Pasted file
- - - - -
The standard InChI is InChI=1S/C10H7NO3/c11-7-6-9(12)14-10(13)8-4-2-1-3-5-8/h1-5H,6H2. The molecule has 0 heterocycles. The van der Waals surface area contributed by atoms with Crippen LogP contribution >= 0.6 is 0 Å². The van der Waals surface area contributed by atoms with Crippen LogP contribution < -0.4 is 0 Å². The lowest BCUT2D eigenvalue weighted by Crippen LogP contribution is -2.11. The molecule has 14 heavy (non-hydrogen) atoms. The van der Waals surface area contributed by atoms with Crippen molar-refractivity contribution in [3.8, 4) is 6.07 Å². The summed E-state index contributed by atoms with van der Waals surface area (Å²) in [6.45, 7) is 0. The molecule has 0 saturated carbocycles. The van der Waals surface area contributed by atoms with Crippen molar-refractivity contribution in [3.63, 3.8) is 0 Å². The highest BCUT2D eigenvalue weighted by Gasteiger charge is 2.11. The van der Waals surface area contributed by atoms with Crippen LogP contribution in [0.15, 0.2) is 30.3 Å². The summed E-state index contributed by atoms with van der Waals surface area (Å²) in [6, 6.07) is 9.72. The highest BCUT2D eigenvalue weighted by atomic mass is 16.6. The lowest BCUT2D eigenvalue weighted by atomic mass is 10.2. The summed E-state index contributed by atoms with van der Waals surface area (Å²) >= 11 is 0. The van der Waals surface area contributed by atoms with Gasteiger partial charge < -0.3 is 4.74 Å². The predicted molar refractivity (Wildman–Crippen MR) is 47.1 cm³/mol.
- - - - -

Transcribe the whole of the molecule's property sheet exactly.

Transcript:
The standard InChI is InChI=1S/C10H7NO3/c11-7-6-9(12)14-10(13)8-4-2-1-3-5-8/h1-5H,6H2. The molecule has 0 heterocycles. The van der Waals surface area contributed by atoms with Crippen LogP contribution >= 0.6 is 0 Å². The van der Waals surface area contributed by atoms with Crippen LogP contribution < -0.4 is 0 Å². The lowest BCUT2D eigenvalue weighted by Crippen LogP contribution is -2.11. The molecule has 14 heavy (non-hydrogen) atoms. The van der Waals surface area contributed by atoms with Crippen molar-refractivity contribution in [3.8, 4) is 6.07 Å². The summed E-state index contributed by atoms with van der Waals surface area (Å²) in [6.45, 7) is 0. The molecule has 0 saturated carbocycles. The van der Waals surface area contributed by atoms with Crippen molar-refractivity contribution in [3.63, 3.8) is 0 Å². The highest BCUT2D eigenvalue weighted by Gasteiger charge is 2.11. The van der Waals surface area contributed by atoms with Crippen LogP contribution in [0.15, 0.2) is 30.3 Å². The summed E-state index contributed by atoms with van der Waals surface area (Å²) in [6, 6.07) is 9.72. The highest BCUT2D eigenvalue weighted by atomic mass is 16.6. The lowest BCUT2D eigenvalue weighted by atomic mass is 10.2. The summed E-state index contributed by atoms with van der Waals surface area (Å²) >= 11 is 0. The van der Waals surface area contributed by atoms with Gasteiger partial charge < -0.3 is 4.74 Å². The predicted molar refractivity (Wildman–Crippen MR) is 47.1 cm³/mol.